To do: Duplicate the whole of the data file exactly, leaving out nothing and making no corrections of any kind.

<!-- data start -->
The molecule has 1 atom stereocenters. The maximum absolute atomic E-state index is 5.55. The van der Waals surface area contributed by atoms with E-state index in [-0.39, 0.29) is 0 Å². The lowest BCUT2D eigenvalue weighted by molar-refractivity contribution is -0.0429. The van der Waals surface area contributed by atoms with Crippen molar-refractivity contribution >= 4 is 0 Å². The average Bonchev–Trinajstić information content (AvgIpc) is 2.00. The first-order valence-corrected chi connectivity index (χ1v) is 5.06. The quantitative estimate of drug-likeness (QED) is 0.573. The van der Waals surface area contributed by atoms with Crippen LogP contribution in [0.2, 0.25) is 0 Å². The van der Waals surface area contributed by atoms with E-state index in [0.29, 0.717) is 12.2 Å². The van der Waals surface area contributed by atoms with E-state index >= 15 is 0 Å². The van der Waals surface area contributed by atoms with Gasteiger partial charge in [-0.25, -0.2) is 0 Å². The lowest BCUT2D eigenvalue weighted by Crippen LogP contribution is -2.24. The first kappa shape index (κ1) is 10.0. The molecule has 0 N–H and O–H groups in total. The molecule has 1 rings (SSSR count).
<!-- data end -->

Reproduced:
The molecule has 1 atom stereocenters. The maximum absolute atomic E-state index is 5.55. The van der Waals surface area contributed by atoms with E-state index in [-0.39, 0.29) is 0 Å². The lowest BCUT2D eigenvalue weighted by molar-refractivity contribution is -0.0429. The van der Waals surface area contributed by atoms with Crippen molar-refractivity contribution >= 4 is 0 Å². The average Bonchev–Trinajstić information content (AvgIpc) is 2.00. The first-order valence-corrected chi connectivity index (χ1v) is 5.06. The quantitative estimate of drug-likeness (QED) is 0.573. The van der Waals surface area contributed by atoms with Crippen LogP contribution in [0.2, 0.25) is 0 Å². The van der Waals surface area contributed by atoms with E-state index in [0.29, 0.717) is 12.2 Å². The van der Waals surface area contributed by atoms with E-state index >= 15 is 0 Å². The van der Waals surface area contributed by atoms with Gasteiger partial charge in [-0.25, -0.2) is 0 Å². The lowest BCUT2D eigenvalue weighted by Crippen LogP contribution is -2.24. The first kappa shape index (κ1) is 10.0. The molecule has 0 N–H and O–H groups in total. The molecule has 1 rings (SSSR count).